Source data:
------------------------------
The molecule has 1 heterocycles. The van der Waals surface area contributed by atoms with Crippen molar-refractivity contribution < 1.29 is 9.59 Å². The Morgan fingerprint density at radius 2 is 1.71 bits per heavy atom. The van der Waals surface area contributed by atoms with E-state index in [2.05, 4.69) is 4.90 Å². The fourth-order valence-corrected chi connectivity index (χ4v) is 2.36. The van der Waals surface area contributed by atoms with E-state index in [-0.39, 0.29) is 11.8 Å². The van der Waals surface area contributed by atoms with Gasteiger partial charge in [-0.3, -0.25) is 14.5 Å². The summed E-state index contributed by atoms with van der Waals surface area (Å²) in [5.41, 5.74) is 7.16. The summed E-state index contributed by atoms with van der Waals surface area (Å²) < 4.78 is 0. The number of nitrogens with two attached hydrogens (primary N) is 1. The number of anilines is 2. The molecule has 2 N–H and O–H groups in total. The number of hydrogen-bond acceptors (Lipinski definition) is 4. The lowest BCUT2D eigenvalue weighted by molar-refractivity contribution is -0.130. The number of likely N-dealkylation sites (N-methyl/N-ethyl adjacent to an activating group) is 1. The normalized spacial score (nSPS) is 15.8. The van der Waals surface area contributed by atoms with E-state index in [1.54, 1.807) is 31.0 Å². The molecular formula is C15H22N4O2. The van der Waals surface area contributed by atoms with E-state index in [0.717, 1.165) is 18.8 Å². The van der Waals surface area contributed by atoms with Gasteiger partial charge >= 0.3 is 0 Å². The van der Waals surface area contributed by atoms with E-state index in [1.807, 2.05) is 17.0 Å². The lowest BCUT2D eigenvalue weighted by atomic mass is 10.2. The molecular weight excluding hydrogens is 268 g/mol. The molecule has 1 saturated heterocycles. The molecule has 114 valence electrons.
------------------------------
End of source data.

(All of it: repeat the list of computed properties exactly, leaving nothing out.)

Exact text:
The molecule has 1 heterocycles. The van der Waals surface area contributed by atoms with Crippen molar-refractivity contribution < 1.29 is 9.59 Å². The Morgan fingerprint density at radius 2 is 1.71 bits per heavy atom. The van der Waals surface area contributed by atoms with E-state index in [2.05, 4.69) is 4.90 Å². The fourth-order valence-corrected chi connectivity index (χ4v) is 2.36. The van der Waals surface area contributed by atoms with E-state index in [-0.39, 0.29) is 11.8 Å². The van der Waals surface area contributed by atoms with Gasteiger partial charge in [-0.3, -0.25) is 14.5 Å². The summed E-state index contributed by atoms with van der Waals surface area (Å²) in [5.41, 5.74) is 7.16. The summed E-state index contributed by atoms with van der Waals surface area (Å²) < 4.78 is 0. The number of nitrogens with two attached hydrogens (primary N) is 1. The number of anilines is 2. The molecule has 2 N–H and O–H groups in total. The number of hydrogen-bond acceptors (Lipinski definition) is 4. The lowest BCUT2D eigenvalue weighted by molar-refractivity contribution is -0.130. The number of likely N-dealkylation sites (N-methyl/N-ethyl adjacent to an activating group) is 1. The normalized spacial score (nSPS) is 15.8. The van der Waals surface area contributed by atoms with E-state index in [1.54, 1.807) is 31.0 Å². The molecular formula is C15H22N4O2. The van der Waals surface area contributed by atoms with E-state index in [0.717, 1.165) is 18.8 Å². The van der Waals surface area contributed by atoms with Gasteiger partial charge >= 0.3 is 0 Å². The van der Waals surface area contributed by atoms with E-state index in [1.807, 2.05) is 17.0 Å². The lowest BCUT2D eigenvalue weighted by atomic mass is 10.2. The molecular weight excluding hydrogens is 268 g/mol. The molecule has 1 saturated heterocycles. The molecule has 114 valence electrons.